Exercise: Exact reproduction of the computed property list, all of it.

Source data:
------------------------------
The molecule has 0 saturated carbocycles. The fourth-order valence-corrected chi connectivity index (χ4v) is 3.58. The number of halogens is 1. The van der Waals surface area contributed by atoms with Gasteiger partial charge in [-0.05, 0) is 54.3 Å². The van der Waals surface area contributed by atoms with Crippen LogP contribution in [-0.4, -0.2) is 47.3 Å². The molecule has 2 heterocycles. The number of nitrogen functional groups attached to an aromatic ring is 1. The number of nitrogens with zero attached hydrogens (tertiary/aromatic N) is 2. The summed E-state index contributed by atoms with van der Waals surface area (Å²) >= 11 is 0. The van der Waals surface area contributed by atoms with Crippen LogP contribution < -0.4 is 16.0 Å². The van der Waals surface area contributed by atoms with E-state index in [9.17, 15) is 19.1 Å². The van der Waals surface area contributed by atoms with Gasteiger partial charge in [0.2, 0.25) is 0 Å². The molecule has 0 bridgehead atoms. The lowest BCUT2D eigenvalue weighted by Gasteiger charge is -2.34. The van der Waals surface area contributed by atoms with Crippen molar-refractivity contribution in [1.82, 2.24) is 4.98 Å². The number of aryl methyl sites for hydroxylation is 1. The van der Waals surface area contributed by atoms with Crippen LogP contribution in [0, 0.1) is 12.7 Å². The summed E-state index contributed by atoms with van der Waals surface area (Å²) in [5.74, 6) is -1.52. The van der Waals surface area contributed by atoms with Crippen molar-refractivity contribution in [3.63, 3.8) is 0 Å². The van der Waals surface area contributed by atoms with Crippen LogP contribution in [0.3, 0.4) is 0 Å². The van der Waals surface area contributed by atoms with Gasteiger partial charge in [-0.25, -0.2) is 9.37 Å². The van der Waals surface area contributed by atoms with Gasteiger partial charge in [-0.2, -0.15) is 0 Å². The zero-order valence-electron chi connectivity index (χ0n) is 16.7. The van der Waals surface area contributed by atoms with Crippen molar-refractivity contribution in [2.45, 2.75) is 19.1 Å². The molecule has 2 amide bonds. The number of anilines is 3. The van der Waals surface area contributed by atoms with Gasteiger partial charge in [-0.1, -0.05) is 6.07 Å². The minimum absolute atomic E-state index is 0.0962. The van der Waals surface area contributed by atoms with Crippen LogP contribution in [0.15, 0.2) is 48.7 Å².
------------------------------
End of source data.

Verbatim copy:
The molecule has 0 saturated carbocycles. The fourth-order valence-corrected chi connectivity index (χ4v) is 3.58. The number of halogens is 1. The van der Waals surface area contributed by atoms with Gasteiger partial charge in [-0.05, 0) is 54.3 Å². The van der Waals surface area contributed by atoms with Crippen LogP contribution in [-0.4, -0.2) is 47.3 Å². The molecule has 2 heterocycles. The number of nitrogen functional groups attached to an aromatic ring is 1. The number of nitrogens with zero attached hydrogens (tertiary/aromatic N) is 2. The summed E-state index contributed by atoms with van der Waals surface area (Å²) >= 11 is 0. The van der Waals surface area contributed by atoms with Crippen LogP contribution < -0.4 is 16.0 Å². The van der Waals surface area contributed by atoms with E-state index in [9.17, 15) is 19.1 Å². The van der Waals surface area contributed by atoms with Gasteiger partial charge in [0.2, 0.25) is 0 Å². The molecule has 0 bridgehead atoms. The lowest BCUT2D eigenvalue weighted by Gasteiger charge is -2.34. The van der Waals surface area contributed by atoms with Crippen molar-refractivity contribution in [1.82, 2.24) is 4.98 Å². The number of aryl methyl sites for hydroxylation is 1. The van der Waals surface area contributed by atoms with Crippen LogP contribution in [0, 0.1) is 12.7 Å². The summed E-state index contributed by atoms with van der Waals surface area (Å²) in [5.74, 6) is -1.52. The van der Waals surface area contributed by atoms with Crippen molar-refractivity contribution in [3.63, 3.8) is 0 Å². The van der Waals surface area contributed by atoms with Crippen LogP contribution in [0.3, 0.4) is 0 Å². The van der Waals surface area contributed by atoms with Gasteiger partial charge in [-0.25, -0.2) is 9.37 Å². The van der Waals surface area contributed by atoms with Gasteiger partial charge in [-0.2, -0.15) is 0 Å². The zero-order valence-electron chi connectivity index (χ0n) is 16.7. The van der Waals surface area contributed by atoms with Crippen molar-refractivity contribution in [2.45, 2.75) is 19.1 Å². The molecule has 2 amide bonds. The number of anilines is 3. The van der Waals surface area contributed by atoms with Gasteiger partial charge in [-0.1, -0.05) is 6.07 Å². The minimum absolute atomic E-state index is 0.0962. The van der Waals surface area contributed by atoms with Crippen LogP contribution in [0.15, 0.2) is 48.7 Å².